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I never considered poetry as career and forever reject the corporate model to poetry. I never approached making art like that; I sought to be more like my dream: to remain a student to poetry and to be myself.
Beneath the shroud of morning, two mothers watch / their daughter die. One keeps her eyes closed, / the other, her hands clutching prayer, // a kaleidoscope pool collected at their naked feet / as a lotus ruptures upon the gasoline garden.
Watching the film Spirited Away when I was in my first year of high-school changed how I viewed the world. It was the first time I realised that magic existed: it existed in stories, in people, in the very ordinary and the very extraordinary.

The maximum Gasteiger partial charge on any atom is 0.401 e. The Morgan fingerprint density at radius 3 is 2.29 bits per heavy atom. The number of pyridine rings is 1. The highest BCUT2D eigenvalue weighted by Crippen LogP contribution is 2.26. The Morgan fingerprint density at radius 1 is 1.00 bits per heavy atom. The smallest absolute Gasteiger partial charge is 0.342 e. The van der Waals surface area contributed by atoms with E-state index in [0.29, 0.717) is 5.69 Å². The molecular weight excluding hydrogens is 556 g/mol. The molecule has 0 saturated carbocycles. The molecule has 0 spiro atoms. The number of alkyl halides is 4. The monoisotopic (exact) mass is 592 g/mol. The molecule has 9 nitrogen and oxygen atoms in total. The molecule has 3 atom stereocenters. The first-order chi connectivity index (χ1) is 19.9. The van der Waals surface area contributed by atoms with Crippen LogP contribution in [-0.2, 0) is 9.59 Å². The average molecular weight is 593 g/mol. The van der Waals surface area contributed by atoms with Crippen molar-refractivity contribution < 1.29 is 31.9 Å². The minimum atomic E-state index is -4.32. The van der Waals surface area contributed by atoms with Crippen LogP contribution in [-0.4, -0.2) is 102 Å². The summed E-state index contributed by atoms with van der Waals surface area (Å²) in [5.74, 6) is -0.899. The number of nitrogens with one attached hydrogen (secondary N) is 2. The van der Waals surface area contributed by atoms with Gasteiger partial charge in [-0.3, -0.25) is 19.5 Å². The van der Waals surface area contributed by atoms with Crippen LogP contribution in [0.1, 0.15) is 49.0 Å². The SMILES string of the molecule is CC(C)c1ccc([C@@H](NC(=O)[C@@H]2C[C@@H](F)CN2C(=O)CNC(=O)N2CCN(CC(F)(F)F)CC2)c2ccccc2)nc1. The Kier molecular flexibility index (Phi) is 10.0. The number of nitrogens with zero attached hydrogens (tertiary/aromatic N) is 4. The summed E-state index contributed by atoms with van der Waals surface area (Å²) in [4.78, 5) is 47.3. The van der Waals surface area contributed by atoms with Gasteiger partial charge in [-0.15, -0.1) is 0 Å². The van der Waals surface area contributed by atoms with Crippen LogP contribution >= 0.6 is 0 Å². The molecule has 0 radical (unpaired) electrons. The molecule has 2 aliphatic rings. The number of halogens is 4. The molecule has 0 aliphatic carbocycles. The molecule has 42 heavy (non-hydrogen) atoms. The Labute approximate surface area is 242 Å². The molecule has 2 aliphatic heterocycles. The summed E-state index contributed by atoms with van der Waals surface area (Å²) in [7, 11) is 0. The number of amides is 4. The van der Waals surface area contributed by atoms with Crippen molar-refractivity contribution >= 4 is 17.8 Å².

who / deserves a perfect night, you in reverse / i will see us aged in reverse in Calauit Island / safari park the mid-resort of life upon life / quietly underneath
an uncle would come in and ask me to write up a paragraph of the latest chef’s specials / so I felt very fortunate to be able to write in our language when he asked / he’d point out my misspellings / and I’d have to reassure myself that they didn’t make me any less of my parents’ child
My favorite Vietnamese word is “thương,” which is actually the very word that I incorporated in 'queer lost love'... “Thương” is like a love that can be romantic but more familial, and connotes a deeper, more genuine connection that’s emanating from the feeler. “Thương” is innocent, pure, raw, wholesome, honest love. But because it’s often used in a familial context, the romantic appeal of its use gets overshadowed and lost.